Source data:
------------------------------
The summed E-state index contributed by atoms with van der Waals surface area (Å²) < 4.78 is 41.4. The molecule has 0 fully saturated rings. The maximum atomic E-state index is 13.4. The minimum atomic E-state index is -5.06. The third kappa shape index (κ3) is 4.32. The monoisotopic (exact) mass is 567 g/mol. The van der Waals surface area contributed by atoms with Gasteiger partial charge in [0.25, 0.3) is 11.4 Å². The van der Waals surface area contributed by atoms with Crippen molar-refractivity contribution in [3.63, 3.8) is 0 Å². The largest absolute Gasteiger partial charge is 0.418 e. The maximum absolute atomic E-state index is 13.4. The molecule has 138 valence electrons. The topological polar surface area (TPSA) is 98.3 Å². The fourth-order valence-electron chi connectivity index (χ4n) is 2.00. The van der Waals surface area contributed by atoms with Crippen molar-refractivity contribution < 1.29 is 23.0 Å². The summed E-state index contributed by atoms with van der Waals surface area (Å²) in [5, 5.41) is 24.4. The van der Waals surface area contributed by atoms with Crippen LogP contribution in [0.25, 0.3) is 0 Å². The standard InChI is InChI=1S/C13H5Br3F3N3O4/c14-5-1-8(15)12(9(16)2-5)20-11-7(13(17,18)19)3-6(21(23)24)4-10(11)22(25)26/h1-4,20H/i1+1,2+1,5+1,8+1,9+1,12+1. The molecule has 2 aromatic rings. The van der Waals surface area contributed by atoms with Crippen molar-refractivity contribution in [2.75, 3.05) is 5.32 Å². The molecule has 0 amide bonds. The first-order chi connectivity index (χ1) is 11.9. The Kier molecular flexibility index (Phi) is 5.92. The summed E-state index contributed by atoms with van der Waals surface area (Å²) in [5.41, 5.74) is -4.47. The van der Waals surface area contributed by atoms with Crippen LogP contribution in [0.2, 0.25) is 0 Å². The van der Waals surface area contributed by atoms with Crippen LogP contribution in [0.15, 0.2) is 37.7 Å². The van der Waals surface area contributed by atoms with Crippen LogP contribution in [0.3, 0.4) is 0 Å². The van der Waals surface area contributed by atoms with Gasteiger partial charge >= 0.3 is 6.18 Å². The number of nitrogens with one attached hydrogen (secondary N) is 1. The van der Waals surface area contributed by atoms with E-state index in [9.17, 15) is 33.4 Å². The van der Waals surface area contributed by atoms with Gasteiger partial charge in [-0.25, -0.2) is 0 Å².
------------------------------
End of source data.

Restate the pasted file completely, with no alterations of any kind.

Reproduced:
The summed E-state index contributed by atoms with van der Waals surface area (Å²) < 4.78 is 41.4. The molecule has 0 fully saturated rings. The maximum atomic E-state index is 13.4. The minimum atomic E-state index is -5.06. The third kappa shape index (κ3) is 4.32. The monoisotopic (exact) mass is 567 g/mol. The van der Waals surface area contributed by atoms with Gasteiger partial charge in [0.25, 0.3) is 11.4 Å². The van der Waals surface area contributed by atoms with Crippen molar-refractivity contribution in [3.63, 3.8) is 0 Å². The largest absolute Gasteiger partial charge is 0.418 e. The maximum absolute atomic E-state index is 13.4. The molecule has 138 valence electrons. The topological polar surface area (TPSA) is 98.3 Å². The fourth-order valence-electron chi connectivity index (χ4n) is 2.00. The van der Waals surface area contributed by atoms with Crippen molar-refractivity contribution < 1.29 is 23.0 Å². The summed E-state index contributed by atoms with van der Waals surface area (Å²) in [5, 5.41) is 24.4. The van der Waals surface area contributed by atoms with Crippen LogP contribution in [0.25, 0.3) is 0 Å². The standard InChI is InChI=1S/C13H5Br3F3N3O4/c14-5-1-8(15)12(9(16)2-5)20-11-7(13(17,18)19)3-6(21(23)24)4-10(11)22(25)26/h1-4,20H/i1+1,2+1,5+1,8+1,9+1,12+1. The molecule has 2 aromatic rings. The van der Waals surface area contributed by atoms with Crippen molar-refractivity contribution in [2.75, 3.05) is 5.32 Å². The molecule has 0 amide bonds. The first-order chi connectivity index (χ1) is 11.9. The Kier molecular flexibility index (Phi) is 5.92. The summed E-state index contributed by atoms with van der Waals surface area (Å²) in [5.41, 5.74) is -4.47. The van der Waals surface area contributed by atoms with Crippen LogP contribution in [0.2, 0.25) is 0 Å². The van der Waals surface area contributed by atoms with Crippen LogP contribution in [0.15, 0.2) is 37.7 Å². The van der Waals surface area contributed by atoms with Crippen LogP contribution in [0.3, 0.4) is 0 Å². The van der Waals surface area contributed by atoms with Gasteiger partial charge >= 0.3 is 6.18 Å². The number of nitrogens with one attached hydrogen (secondary N) is 1. The van der Waals surface area contributed by atoms with E-state index in [9.17, 15) is 33.4 Å². The van der Waals surface area contributed by atoms with Gasteiger partial charge in [-0.25, -0.2) is 0 Å².